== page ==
Their work was a critical and popular success, with back issues and collections kept constantly in print, building a growing international appreciation in foreign editions. They weathered the publicity-grabbing police raids on comics shops of the 1980s and ‘90s by producing a series that was too humanistic and simply too well done to be labeled obscene. To many who hoped to see comics fulfill their potential beyond simple picture stories for kids, Reed and Kate were the poster children for the First Amendment among comics readers.
 
 
They were popular guests at conventions, Kate taking point and seducing the crowds with her approachable smile and tough intelligence, a tall willowy figure with vivid burgundy hair and endlessly moving, expressive hands. She loved being a rebel, and enjoyed being a star while Reed moved quietly along the periphery and turned out endless sketches for their fans. Even while their series was at its creative peak, they’d never stopped performing together, and their public appearances were as much a part of their act as their concerts.
 
Kate’s work wasn’t limited to Omaha. A dedicated feminist with a fierce social conscience, she contributed stories to Wimmen’s Comix and the benefit anthologies Strip Aids and Choices. She wrote magazine articles on censorship and sexual identity. With Reed, she created a light-hearted adventure series called “SpeakingStone.” With other artists, she wrote a special issue of Wonder Woman, served as the regular writer for a new Jonny Quest series, walked away from the science fiction series Primortals after one issue of maddening editorial confusion, and turned novelist John Jakes’ Mulkon Empire concept into one of the few examples of literary science fiction in comics. Flying in the face of easy perception, she was signed up as the regular writer of Disney’s Roger Rabbit comics and turned out a series of ingeniously witty tales for all ages.
 
She continued to work with Reed on Omaha after their relationship ended in the mid-‘90s, but collaboration became more difficult and the long-running story was left uncompleted. During that time, she married Kings in Disguise writer James Vance and left Minneapolis. She and Vance continued to write for comics and other media, both separately and as collaborators. Eventually, the realities of raising their two children slowed their creative output, but Kate continued to outline new projects against the day when time would permit her to resume writing full-time again.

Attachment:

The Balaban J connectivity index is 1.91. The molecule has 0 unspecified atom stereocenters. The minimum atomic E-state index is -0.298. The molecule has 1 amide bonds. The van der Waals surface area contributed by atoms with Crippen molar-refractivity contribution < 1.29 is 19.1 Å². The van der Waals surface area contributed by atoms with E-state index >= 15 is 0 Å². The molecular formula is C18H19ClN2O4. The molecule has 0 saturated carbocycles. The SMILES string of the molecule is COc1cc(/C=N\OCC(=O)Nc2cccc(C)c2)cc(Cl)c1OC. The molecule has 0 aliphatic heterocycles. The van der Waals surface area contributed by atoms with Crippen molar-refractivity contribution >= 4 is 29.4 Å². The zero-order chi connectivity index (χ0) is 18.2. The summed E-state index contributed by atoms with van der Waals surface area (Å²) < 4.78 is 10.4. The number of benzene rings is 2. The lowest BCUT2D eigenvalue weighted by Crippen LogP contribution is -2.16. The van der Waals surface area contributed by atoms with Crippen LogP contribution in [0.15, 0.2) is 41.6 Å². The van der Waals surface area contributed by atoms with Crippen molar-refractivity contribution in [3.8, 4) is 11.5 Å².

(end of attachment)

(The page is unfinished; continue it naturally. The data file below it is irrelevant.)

She was diagnosed with lung cancer in 2001 and entered an aggressive program of chemotherapy and radiation treatments that drained her physically, but rarely diminished her spirit. When a publisher offered her and Reed
the opportunity to bring Omaha back into print – with the proviso that they at long last provide a finale to the story – she threw herself into the project, creating a detailed outline and writing key scenes that would anchor each chapter of the ambitious conclusion. The script was uncompleted when she died on June 6, 2004, but she had already provided for the characters to whom she’d devoted so many years of her creative life. At her request, Vance inherited the job of assembling the Omaha conclusion that Kate wrote and outlined, insuring that her vision of the stories and its beloved characters will endure.
 
The tall redhead is gone, but she left a body of work that still resonates in her own rich voice. The music she made will be heard for generations to come. Turn the pages of Omaha, and you can hear her singing still…

 
 


Site contents © 2007 CatDancer Corporation. All rights reserved.
Creative properties, concepts and associated images © the respective copyright holders.
All rights reserved. Used with permission. 

Kate Worley banner photo by Fred A. Levy Haskell. 

          

Site Designed by J.B.Berg   

webmaster@kateworley.com